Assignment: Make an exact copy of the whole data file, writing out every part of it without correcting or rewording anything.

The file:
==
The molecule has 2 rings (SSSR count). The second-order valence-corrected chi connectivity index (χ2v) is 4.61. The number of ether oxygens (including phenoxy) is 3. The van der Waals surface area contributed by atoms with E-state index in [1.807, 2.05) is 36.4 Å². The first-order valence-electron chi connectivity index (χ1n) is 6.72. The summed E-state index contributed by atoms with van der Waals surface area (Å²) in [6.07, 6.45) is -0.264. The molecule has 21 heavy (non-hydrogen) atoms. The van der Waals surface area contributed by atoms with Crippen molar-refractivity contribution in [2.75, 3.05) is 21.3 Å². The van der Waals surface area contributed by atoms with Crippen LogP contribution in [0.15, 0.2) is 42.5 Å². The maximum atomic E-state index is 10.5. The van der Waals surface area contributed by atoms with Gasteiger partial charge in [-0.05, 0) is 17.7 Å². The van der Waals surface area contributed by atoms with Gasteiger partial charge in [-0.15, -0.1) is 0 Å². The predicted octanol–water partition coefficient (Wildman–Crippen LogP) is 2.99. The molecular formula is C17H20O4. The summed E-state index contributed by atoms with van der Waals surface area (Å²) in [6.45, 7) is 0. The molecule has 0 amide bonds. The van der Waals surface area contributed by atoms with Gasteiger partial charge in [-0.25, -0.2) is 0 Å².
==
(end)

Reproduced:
The molecule has 2 rings (SSSR count). The second-order valence-corrected chi connectivity index (χ2v) is 4.61. The number of ether oxygens (including phenoxy) is 3. The van der Waals surface area contributed by atoms with E-state index in [1.807, 2.05) is 36.4 Å². The first-order valence-electron chi connectivity index (χ1n) is 6.72. The summed E-state index contributed by atoms with van der Waals surface area (Å²) in [6.07, 6.45) is -0.264. The molecule has 21 heavy (non-hydrogen) atoms. The van der Waals surface area contributed by atoms with Crippen molar-refractivity contribution in [2.75, 3.05) is 21.3 Å². The van der Waals surface area contributed by atoms with Crippen LogP contribution in [0.15, 0.2) is 42.5 Å². The maximum atomic E-state index is 10.5. The van der Waals surface area contributed by atoms with Gasteiger partial charge in [-0.05, 0) is 17.7 Å². The van der Waals surface area contributed by atoms with Gasteiger partial charge in [-0.15, -0.1) is 0 Å². The predicted octanol–water partition coefficient (Wildman–Crippen LogP) is 2.99. The molecular formula is C17H20O4. The summed E-state index contributed by atoms with van der Waals surface area (Å²) in [6.45, 7) is 0. The molecule has 0 amide bonds. The van der Waals surface area contributed by atoms with Gasteiger partial charge in [-0.25, -0.2) is 0 Å².